December 2, 2019 – On November 27, 2019, President Trump signed two companion pieces of legislation into law that target the Government of China’s response to political protests currently taking place in Hong Kong. The first statute, the Hong Kong Human Rights and Democracy Act, requires the President to identify and sanction persons deemed responsible for human rights abuses related to protests in Hong Kong. The provisions of the law also have the potential to alter significantly Hong Kong’s status under U.S. law as an entity separate from and treated more favorably than mainland China. The law will also require the President to make regular reports to Congress about sanctions imposed under the bill’s authority. The second statute, much narrower in scope, will restrict the export of certain munitions items to the Hong Kong Police Force for a period of one year.
The Hong Kong Human Rights and Democracy Act first requires the President to submit a report to certain Congressional committees identifying any foreign person responsible for “the extrajudicial rendition, arbitrary detention, or torture of any person in Hong Kong” or “other gross violations of internationally recognized human rights in Hong Kong.” The law further requires the President impose asset blocking sanctions on any person identified in the report (i.e., by including them on the list of Specially Designated Nationals administered by the Office of Foreign Assets Control), and such persons would be ineligible for visas or admission into the U.S.
The first report is due within 180 days of the bill becoming law, or by May 25, 2020, with additional reports being required at least annually. Updates to the reports are also required within fifteen days of any sanctions action taken under the law’s authority. Notably, the law includes a sunset provision that would automatically terminate any sanctions imposed under the legislation five years after its enactment, or by November 27, 2024.
Second, the Hong Kong Human Rights and Democracy Act requires reporting by the U.S. Commerce and State Departments on various aspects of Hong Kong’s treatment under U.S. law, to enable an assessment as to whether Hong Kong should continue to be treated as not being part of China for the purpose of certain trade and commercial relationships. Specifically, the U.S. Commerce Department is required to annually report to Congress on “the nature and extent of violations of United States export control and sanctions laws occurring in Hong Kong,” particularly the use of Hong Kong as a destination for transshipments to facilitate the diversion of controlled goods. If unfavorable findings were made, Hong Kong could find itself subject to much more rigorous export control rules (i.e., comparable to those currently applicable to mainland China) than at present. The law also requires the U.S. State Department to certify annually that Hong Kong is sufficiently autonomous from mainland China in order for the city to retain favorable trade considerations that exempt it from certain tariffs and other adverse trade treatment in its commercial relationships with the U.S.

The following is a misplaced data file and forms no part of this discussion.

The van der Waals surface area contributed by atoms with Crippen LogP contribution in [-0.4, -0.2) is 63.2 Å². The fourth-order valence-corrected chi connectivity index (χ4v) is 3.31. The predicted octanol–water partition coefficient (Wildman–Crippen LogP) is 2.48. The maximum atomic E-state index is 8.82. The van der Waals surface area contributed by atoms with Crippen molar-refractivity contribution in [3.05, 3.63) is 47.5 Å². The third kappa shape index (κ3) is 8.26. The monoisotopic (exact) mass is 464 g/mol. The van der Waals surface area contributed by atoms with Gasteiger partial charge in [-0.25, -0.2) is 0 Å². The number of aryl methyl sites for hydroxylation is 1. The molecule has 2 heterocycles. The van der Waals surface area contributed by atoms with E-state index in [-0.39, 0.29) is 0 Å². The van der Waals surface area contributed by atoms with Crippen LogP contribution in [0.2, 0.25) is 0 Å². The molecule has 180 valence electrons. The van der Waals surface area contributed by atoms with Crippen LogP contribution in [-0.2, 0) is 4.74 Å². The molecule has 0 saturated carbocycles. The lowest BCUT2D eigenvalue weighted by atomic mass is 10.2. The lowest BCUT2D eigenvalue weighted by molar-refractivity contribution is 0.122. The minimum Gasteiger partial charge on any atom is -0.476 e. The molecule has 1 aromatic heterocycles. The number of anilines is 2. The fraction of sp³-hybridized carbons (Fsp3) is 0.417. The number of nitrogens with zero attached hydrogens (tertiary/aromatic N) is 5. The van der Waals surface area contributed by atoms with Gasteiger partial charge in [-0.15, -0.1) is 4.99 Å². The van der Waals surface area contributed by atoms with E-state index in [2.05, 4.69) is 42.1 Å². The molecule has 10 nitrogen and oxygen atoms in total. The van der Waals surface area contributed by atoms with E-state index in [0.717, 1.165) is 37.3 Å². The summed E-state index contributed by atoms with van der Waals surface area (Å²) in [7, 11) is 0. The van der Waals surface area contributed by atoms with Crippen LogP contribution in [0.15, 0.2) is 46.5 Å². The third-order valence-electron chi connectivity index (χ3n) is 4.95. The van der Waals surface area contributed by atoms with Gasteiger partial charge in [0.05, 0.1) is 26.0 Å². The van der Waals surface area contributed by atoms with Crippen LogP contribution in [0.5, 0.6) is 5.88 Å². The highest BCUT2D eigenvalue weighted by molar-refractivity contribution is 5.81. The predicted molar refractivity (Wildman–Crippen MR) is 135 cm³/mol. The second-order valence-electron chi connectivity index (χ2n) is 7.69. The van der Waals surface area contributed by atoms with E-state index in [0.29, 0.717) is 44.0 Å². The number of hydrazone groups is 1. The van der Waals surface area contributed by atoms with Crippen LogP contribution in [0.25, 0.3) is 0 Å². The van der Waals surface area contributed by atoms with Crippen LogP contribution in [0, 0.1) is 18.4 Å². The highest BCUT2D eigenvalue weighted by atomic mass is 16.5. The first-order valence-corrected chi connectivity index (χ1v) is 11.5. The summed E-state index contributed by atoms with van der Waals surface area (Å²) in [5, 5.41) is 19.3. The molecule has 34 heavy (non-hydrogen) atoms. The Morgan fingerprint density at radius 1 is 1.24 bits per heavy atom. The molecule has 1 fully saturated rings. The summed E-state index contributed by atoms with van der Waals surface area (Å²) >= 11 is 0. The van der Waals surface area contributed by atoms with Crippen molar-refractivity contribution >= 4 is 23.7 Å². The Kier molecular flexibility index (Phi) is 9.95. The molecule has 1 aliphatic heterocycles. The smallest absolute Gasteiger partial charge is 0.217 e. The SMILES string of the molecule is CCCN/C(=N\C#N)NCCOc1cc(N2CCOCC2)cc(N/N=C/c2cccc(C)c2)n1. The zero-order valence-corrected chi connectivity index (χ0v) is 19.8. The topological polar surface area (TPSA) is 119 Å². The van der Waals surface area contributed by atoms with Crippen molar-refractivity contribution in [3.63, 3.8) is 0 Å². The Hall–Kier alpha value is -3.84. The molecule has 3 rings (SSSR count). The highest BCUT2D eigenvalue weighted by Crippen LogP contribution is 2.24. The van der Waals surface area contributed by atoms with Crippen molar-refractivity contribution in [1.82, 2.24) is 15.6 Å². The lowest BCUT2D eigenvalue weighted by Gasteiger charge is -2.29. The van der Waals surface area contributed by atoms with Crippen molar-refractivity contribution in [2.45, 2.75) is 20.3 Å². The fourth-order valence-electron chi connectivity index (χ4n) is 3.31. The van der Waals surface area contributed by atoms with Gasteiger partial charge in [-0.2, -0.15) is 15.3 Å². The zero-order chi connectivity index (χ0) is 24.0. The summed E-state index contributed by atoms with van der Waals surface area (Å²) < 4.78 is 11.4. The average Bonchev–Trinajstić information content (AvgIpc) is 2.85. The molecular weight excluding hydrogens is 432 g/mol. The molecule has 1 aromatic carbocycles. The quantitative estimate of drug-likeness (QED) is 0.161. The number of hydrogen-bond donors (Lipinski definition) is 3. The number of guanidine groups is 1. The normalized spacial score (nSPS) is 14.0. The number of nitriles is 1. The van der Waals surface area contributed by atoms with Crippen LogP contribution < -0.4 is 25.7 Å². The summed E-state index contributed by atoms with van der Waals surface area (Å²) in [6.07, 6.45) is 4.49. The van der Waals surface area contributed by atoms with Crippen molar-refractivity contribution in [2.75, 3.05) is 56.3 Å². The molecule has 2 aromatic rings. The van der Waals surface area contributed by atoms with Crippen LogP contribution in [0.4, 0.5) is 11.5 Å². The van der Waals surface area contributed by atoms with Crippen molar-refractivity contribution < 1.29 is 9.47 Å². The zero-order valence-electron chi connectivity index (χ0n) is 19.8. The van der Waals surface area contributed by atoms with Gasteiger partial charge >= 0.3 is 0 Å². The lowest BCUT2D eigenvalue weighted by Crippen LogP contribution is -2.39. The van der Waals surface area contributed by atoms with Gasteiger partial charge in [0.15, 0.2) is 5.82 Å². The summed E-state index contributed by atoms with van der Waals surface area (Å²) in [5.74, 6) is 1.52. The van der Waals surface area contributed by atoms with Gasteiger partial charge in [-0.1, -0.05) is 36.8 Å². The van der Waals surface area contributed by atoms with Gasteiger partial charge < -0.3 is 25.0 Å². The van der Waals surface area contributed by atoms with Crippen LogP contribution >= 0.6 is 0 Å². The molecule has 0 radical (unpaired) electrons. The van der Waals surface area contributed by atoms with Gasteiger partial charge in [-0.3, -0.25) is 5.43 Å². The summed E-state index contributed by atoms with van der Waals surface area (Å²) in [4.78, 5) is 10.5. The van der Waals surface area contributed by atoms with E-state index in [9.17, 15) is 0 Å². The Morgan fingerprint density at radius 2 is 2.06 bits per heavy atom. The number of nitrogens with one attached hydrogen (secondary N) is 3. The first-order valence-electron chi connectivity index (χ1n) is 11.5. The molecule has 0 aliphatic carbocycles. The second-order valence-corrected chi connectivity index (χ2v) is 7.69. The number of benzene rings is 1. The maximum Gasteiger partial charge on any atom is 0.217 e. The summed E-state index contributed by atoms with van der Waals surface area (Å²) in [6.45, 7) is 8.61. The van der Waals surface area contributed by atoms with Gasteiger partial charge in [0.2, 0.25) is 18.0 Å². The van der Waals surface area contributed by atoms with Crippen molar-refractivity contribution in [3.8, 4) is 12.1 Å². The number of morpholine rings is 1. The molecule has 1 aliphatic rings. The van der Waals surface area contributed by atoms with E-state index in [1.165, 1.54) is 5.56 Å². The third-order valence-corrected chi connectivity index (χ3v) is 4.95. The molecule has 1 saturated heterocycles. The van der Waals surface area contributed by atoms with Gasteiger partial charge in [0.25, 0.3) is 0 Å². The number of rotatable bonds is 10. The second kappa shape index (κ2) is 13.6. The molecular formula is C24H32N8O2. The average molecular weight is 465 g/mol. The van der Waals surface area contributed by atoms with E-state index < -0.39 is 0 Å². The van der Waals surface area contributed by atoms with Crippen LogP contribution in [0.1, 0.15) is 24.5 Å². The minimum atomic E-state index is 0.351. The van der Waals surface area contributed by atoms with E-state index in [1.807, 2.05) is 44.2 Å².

The second bill that was signed into law, titled “A bill to prohibit the commercial export of covered munitions items to the Hong Kong Police Force,” prohibits the President from issuing export licenses for specified items if those items will be sent to the Hong Kong Police Force, unless certain reports are submitted to Congress. Covered items that are subject to the ban include tear gas, pepper spray, rubber bullets, foam rounds, bean bag rounds, pepper balls, water cannons, handcuffs, shackles, stun guns, and tasers. These restrictions become effective 30 days after the bill became law, or by December 27, 2019, and will automatically expire in one year, or by November 27, 2020.
The laws come in the midst of ongoing and sensitive trade negotiations between the U.S. and China. President Trump had initially hinted that he was considering a veto of the bills, explaining “I stand with all of the things that we want to do, but we also are in the process of making the largest trade deal in history.” After drawing bipartisan criticism for his comments, however, and a threat to override any veto because of the near-unanimous, bi-partisan support of the bills, President Trump ultimately signed the bills into law. In a statement, he explained that he signed the bills “out of respect for President Xi, China, and the people of Hong Kong. They are being enacted in the hope that Leaders and Representatives of China and Hong Kong will be able to amicably settle their differences leading to long term peace and prosperity for all.”
The actual effect of the bills remains to be seen. The long, six-month lead time before the first sanctions report is required means that potentially both an initial trade deal could be reached and the Hong Kong protests could be resolved before the first report is due. On the other hand, if trade deals are not reached, and/or the Hong Kong protests continue, the laws could result in Hong Kong losing its more favorable trade partner status and being treated the same as mainland China, as well as possibly significant consequences for the U.S.-China relationship.